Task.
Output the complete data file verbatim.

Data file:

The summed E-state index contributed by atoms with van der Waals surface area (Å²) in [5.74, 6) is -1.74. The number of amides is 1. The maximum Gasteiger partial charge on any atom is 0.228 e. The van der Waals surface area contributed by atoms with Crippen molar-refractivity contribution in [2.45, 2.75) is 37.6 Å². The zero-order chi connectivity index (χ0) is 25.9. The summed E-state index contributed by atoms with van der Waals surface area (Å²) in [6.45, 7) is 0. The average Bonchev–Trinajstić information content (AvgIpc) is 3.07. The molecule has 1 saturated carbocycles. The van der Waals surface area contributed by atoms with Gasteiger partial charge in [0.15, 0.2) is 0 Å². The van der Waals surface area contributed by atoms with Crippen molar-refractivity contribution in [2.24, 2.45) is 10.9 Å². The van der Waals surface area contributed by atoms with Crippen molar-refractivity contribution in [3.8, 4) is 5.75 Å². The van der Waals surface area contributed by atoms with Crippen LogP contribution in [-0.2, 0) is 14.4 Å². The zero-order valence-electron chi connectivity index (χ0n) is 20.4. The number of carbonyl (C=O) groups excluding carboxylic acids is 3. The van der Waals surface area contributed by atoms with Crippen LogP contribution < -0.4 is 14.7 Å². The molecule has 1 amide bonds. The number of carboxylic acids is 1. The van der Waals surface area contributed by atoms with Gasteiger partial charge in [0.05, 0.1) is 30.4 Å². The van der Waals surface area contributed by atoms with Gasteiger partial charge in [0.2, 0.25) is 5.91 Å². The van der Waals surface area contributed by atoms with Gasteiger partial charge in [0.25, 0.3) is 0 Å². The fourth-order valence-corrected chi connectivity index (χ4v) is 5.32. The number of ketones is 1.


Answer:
The summed E-state index contributed by atoms with van der Waals surface area (Å²) in [5.74, 6) is -1.74. The number of amides is 1. The maximum Gasteiger partial charge on any atom is 0.228 e. The van der Waals surface area contributed by atoms with Crippen molar-refractivity contribution in [2.45, 2.75) is 37.6 Å². The zero-order chi connectivity index (χ0) is 25.9. The summed E-state index contributed by atoms with van der Waals surface area (Å²) in [6.45, 7) is 0. The average Bonchev–Trinajstić information content (AvgIpc) is 3.07. The molecule has 1 saturated carbocycles. The van der Waals surface area contributed by atoms with Gasteiger partial charge in [0.15, 0.2) is 0 Å². The van der Waals surface area contributed by atoms with Crippen molar-refractivity contribution in [2.24, 2.45) is 10.9 Å². The van der Waals surface area contributed by atoms with Crippen molar-refractivity contribution in [3.8, 4) is 5.75 Å². The van der Waals surface area contributed by atoms with Crippen LogP contribution in [-0.2, 0) is 14.4 Å². The zero-order valence-electron chi connectivity index (χ0n) is 20.4. The number of carbonyl (C=O) groups excluding carboxylic acids is 3. The van der Waals surface area contributed by atoms with Crippen LogP contribution < -0.4 is 14.7 Å². The molecule has 1 amide bonds. The number of carboxylic acids is 1. The van der Waals surface area contributed by atoms with Gasteiger partial charge in [0.05, 0.1) is 30.4 Å². The van der Waals surface area contributed by atoms with Gasteiger partial charge in [0.2, 0.25) is 5.91 Å². The van der Waals surface area contributed by atoms with Gasteiger partial charge in [0.25, 0.3) is 0 Å². The fourth-order valence-corrected chi connectivity index (χ4v) is 5.32. The number of ketones is 1.